The price for not finishing fights gets paid when the judges register their decision. You never quite know how it will play out. But the tax on decisions gets levied by UFC president Dana White and matchmaker Joe Silva.
Jon Fitch, winner of five straight UFC welterweight bouts -- all by decision -- and considered one of the best pound-for-pound fighters in the world, seems to move into a higher tax bracket with each fight. His last eight fights (he's 7-1) all went to the judges' cards.
After his victory at UFC 111 in New Jersey last March, coupled with Georges St-Pierre's victory over Dan Hardy that night, it seemed logical to pair Fitch and GSP in a rematch. No such luck.
Here's a quick look at what's happened since then:
- Jake Shields signs with UFC in July.
- Fitch decisively beats Thiago Alves at UFC 117 - by decision - in August.
- Shields beats Martin Kampmann at UFC 121 in October and earns the next title shot
- Josh Koscheck given the next title shot against GSP at UFC 124 in Montreal in December.
Here's a quick review of what's happened since then:
Fitch is a teammate of Koscheck (17-4) at American Kickboxing Academy in San Jose, Calif. The two have repeatedly said they will not fight each other. Shields (26-4-1) looked unimpressive in his UFC debut but the former Strikeforce champion still was given the title shot.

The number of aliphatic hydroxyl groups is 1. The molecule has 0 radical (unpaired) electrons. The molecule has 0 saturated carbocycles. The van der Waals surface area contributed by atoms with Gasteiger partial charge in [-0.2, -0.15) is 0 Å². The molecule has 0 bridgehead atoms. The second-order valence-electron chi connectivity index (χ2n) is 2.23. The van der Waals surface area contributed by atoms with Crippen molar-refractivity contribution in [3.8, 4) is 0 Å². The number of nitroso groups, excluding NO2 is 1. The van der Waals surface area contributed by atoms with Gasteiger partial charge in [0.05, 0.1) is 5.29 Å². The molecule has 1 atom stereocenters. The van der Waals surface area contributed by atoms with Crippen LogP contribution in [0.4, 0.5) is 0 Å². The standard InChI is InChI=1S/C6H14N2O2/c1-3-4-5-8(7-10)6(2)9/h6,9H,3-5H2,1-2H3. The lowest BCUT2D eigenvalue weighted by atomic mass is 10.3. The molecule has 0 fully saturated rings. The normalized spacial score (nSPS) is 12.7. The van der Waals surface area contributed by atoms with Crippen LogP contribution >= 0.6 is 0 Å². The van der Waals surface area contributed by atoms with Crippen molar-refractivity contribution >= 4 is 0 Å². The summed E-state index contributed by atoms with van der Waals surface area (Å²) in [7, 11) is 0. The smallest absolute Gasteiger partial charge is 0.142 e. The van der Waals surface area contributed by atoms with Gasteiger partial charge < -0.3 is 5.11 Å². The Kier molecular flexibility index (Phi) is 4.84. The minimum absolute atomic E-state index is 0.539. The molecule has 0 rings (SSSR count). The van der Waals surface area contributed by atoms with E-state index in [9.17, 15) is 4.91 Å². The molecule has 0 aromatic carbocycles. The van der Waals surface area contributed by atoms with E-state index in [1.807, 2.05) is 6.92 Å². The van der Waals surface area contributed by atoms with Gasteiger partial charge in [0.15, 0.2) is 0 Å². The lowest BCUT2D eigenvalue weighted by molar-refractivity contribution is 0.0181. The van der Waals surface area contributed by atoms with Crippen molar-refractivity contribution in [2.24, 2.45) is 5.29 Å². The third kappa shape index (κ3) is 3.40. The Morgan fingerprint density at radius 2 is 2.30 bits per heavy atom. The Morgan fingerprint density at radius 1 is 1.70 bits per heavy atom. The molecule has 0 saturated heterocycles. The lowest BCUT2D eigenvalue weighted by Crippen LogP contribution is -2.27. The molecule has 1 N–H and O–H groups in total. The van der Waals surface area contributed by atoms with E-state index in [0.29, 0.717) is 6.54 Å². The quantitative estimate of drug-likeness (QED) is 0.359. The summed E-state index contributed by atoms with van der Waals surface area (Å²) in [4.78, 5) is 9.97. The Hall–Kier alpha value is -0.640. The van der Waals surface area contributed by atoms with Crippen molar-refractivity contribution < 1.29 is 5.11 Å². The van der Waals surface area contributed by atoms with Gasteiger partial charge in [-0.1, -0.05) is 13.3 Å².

And now, if Fitch wants to fight for the welterweight title once again, he'll have to get by BJ Penn at UFC 127 in February 2011 in Australia. Aften Penn's 21-second knockout of Matt Hughes at UFC 123, he was quickly assigned to fight Fitch. On the outside looking in -- again -- was Jake Ellenberger.
"As long as I'm getting tough fights, I guess I'll be happy," Fitch told USA Today's Sergio Non. "You can't keep being denied forever. As long as I keep getting the top guys to fight, and keep improving, my day will come . . . So I'm not going to be a little crybaby about it. I understand that's business, and I also understand I needed to open up and elevate myself as a fighter, my game as a fighter, in order to there not be a question that I'm more marketable and I'm going to make them more money than bringing in someone else like Jake Shields."
If you happen to be in a casino and Jon Fitch pulls up to your table, pick up your chips and watch others suffer from his bad luck. Poor guy can't catch a break. Basically, he needs to beat Penn, hope Koscheck -- his teammate -- loses to GSP , who in turn loses the belt to Shields. Or that Koscheck beats GSP then loses it to Shields.
Maybe then he'll get a title shot.
"Styles make fights" is the common phrase used in mixed martial arts. Well, they also help in not making fights. While the belief here in Fightin' Words is that Fitch has certainly earned that second title shot, the prospect of watching Fitch against St-Pierre (20-2) is somewhat less than titillating.
Fitch (25-3) is a grinder. He swarms his opponent, gets takedowns and then controls his opponent on the ground. It's a very effective gameplan. But it's none too exciting. In fact, it's not a ticket-seller.
Once you break beyond the aura of GSP, he's very much a wrestler with a solid ground game. Of course, he seems to be able to do whatever he wants in the octagon, but GSP is most effective with takedowns and ground control.
Put the two of them in the cage, with the task of beating each other for the title, and you might fall asleep. Or worse: not buy the pay-per-view.